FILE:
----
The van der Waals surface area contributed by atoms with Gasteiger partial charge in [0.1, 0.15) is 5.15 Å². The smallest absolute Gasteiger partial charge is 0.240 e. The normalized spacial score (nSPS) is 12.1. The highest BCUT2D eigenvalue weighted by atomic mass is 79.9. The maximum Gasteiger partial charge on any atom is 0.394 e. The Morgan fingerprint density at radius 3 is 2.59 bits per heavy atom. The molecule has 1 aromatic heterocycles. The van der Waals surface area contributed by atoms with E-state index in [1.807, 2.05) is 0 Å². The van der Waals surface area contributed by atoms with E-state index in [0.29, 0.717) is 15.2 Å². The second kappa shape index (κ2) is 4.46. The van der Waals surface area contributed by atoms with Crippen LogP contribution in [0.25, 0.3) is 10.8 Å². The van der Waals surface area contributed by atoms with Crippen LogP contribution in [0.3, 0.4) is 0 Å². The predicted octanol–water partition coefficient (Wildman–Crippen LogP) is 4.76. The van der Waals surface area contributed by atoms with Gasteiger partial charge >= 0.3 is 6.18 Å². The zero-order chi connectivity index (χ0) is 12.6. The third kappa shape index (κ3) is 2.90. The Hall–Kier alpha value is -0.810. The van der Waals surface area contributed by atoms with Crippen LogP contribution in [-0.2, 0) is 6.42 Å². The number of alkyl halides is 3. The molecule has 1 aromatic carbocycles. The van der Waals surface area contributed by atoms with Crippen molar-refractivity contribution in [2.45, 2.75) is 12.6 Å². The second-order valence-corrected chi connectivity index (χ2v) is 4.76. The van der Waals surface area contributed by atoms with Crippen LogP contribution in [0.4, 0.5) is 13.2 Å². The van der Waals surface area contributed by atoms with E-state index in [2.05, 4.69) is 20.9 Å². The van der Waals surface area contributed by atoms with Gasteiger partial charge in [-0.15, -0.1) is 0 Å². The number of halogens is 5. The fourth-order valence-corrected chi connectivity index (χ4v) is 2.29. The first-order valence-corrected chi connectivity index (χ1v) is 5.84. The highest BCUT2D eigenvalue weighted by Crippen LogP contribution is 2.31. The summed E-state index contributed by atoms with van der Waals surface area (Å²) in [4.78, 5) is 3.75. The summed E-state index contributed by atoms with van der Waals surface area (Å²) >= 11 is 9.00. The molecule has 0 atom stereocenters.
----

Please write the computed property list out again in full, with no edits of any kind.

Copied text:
The van der Waals surface area contributed by atoms with Gasteiger partial charge in [0.1, 0.15) is 5.15 Å². The smallest absolute Gasteiger partial charge is 0.240 e. The normalized spacial score (nSPS) is 12.1. The highest BCUT2D eigenvalue weighted by atomic mass is 79.9. The maximum Gasteiger partial charge on any atom is 0.394 e. The Morgan fingerprint density at radius 3 is 2.59 bits per heavy atom. The molecule has 1 aromatic heterocycles. The van der Waals surface area contributed by atoms with E-state index in [1.807, 2.05) is 0 Å². The van der Waals surface area contributed by atoms with E-state index in [0.29, 0.717) is 15.2 Å². The second kappa shape index (κ2) is 4.46. The van der Waals surface area contributed by atoms with Crippen LogP contribution in [0.25, 0.3) is 10.8 Å². The van der Waals surface area contributed by atoms with Crippen LogP contribution in [0.3, 0.4) is 0 Å². The predicted octanol–water partition coefficient (Wildman–Crippen LogP) is 4.76. The van der Waals surface area contributed by atoms with Gasteiger partial charge >= 0.3 is 6.18 Å². The zero-order chi connectivity index (χ0) is 12.6. The third kappa shape index (κ3) is 2.90. The Hall–Kier alpha value is -0.810. The van der Waals surface area contributed by atoms with Crippen LogP contribution in [-0.2, 0) is 6.42 Å². The number of alkyl halides is 3. The molecule has 1 aromatic carbocycles. The van der Waals surface area contributed by atoms with Crippen molar-refractivity contribution in [2.45, 2.75) is 12.6 Å². The second-order valence-corrected chi connectivity index (χ2v) is 4.76. The van der Waals surface area contributed by atoms with Crippen LogP contribution in [0.4, 0.5) is 13.2 Å². The van der Waals surface area contributed by atoms with E-state index in [2.05, 4.69) is 20.9 Å². The van der Waals surface area contributed by atoms with Gasteiger partial charge in [-0.15, -0.1) is 0 Å². The number of halogens is 5. The fourth-order valence-corrected chi connectivity index (χ4v) is 2.29. The first-order valence-corrected chi connectivity index (χ1v) is 5.84. The highest BCUT2D eigenvalue weighted by Crippen LogP contribution is 2.31. The summed E-state index contributed by atoms with van der Waals surface area (Å²) in [4.78, 5) is 3.75. The summed E-state index contributed by atoms with van der Waals surface area (Å²) >= 11 is 9.00. The molecule has 0 atom stereocenters.